Barber’s “Knoxville” the high point in Chicago Ensemble’s Americana survey

Mon Jan 20, 2020 at 9:37 am

By John Y. Lawrence

Gerald Rizzer led the Chicago Ensemble in six works by American composers, including winners of the group’s “Discover America” competition, on Sunday at International House.

It was an all-American start to 2020 for the Chicago Ensemble on Sunday afternoon at the University of Chicago’s International House. Soprano Michelle Areyzaga and clarinetist Elizandro Garcia-Montoya joined pianist and artistic director Gerald Rizzer for six works—three quite new and three not so new. The former were all past winners of the ninth iteration of the Chicago Ensemble’s “Discover America” competition.

Rizzer and Garcia-Montoya opened the concert with Leonard Bernstein’s Sonata for Clarinet and Piano, his first published work. It presents only occasional evidence of the Bernstein to come, mainly reflecting instead the frostier style of Hindemith or Neoclassical-period Stravinsky.

The rollicking, quintuple-time second movement does, however, present opportunities for the performers to generate real heat — opportunities that Garcia-Montoya and Rizzer sadly did not seize upon in their stiff reading.  

Also disappointing in this regard was Garcia-Montoya and Rizzer’s performance of the other rhythmically vibrant composition on the program: Alexander Timofeev’s Phoenix. Although one could feel the syncopated bustle of the piece, the two musicians barely kept together, each too glued to his own part to be communicating well with the other.  

They fared much better in Michael Schelle’s Chords that Rhyme with Your Eyes. Though not a Minimalist composition, per se, the piece is bound together by an ever-present piano ostinato, teetering between two harmonies at a time. While the piano stays put, the clarinet explores the entire range of the instrument.

Garcia-Montoya’s playing let one hear the colors of the clarinet’s different registers, and was particularly fluid in the concluding cadenza. Rizzer’s performance of the piano part was suitably hypnotic and atmospheric.

Areyzaga and Rizzer were paired for two works. The first was Robert S. Cohen’s Parable—a setting of ten haikus by such masters of the form as Basho and Rippo, in translations by Peter Beilenson.

In some ways, Cohen’s songs run quite counter to the haiku aesthetic: rather than being compact and pithy, they stretch the poems through repetition. If the piece ultimately works, it is because Cohen provides a variety of textures and moods. Rizzer successfully captured these in his accompaniments.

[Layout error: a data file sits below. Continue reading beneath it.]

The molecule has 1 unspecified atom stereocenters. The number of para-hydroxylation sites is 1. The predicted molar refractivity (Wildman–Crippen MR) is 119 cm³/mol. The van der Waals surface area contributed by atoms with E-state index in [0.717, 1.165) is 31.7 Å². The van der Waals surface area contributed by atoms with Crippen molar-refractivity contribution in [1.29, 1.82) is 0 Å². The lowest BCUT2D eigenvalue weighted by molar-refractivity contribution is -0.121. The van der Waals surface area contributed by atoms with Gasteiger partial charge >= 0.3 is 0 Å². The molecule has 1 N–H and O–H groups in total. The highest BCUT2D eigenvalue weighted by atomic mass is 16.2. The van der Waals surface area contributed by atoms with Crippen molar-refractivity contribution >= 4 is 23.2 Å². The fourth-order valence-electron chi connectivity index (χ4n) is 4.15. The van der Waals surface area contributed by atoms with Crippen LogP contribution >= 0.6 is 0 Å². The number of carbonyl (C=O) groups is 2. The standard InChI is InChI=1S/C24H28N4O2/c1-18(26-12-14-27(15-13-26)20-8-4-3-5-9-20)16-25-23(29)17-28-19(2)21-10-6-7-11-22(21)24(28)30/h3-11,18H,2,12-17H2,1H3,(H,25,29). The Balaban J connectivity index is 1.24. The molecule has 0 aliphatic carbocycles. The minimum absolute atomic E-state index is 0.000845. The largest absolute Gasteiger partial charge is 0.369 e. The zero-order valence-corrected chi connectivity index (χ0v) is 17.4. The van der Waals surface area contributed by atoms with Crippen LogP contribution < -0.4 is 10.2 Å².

The performance was anchored by Areyzaga’s round timbre. She didn’t word-paint much, but was still attentive to the sound and shape of the text. One song from Parable, “Rainy Month,” requires loud, leap-filled singing above intense piano chords. She sang it with security and without strain.

The finest part of the concert was the performance of the most substantial work: Samuel Barber’s Knoxville: Summer of 1915, a lyrical setting of James Agee’s richly evocative description of his Tennessee childhood.

There are two ways to paint childhood: with sentimentality or with simplicity. Areyzaga and Rizzer took the latter approach. She resisted the urge to sound cutesy. She let her natural clarity of diction and expression carry the piece. He played with minimal rubato, and a clean, cantabile touch.  

All three performers joined up for the only time for the program’s closing work: Jack Gottlieb’s Downtown Blues for Uptown Halls. Garcia-Montoya adapted best to the new style, channeling a bit of Benny Goodman in the piece’s jazziest licks. Areyzaga’s timbre is fundamentally too classical-sounding to be convincingly bluesy, but she had fun with the composer’s wry, slang-filled lyrics.

The program will be repeated on Tuesday, January 21st at 7:30 PM at Fourth Presbyterian Church.

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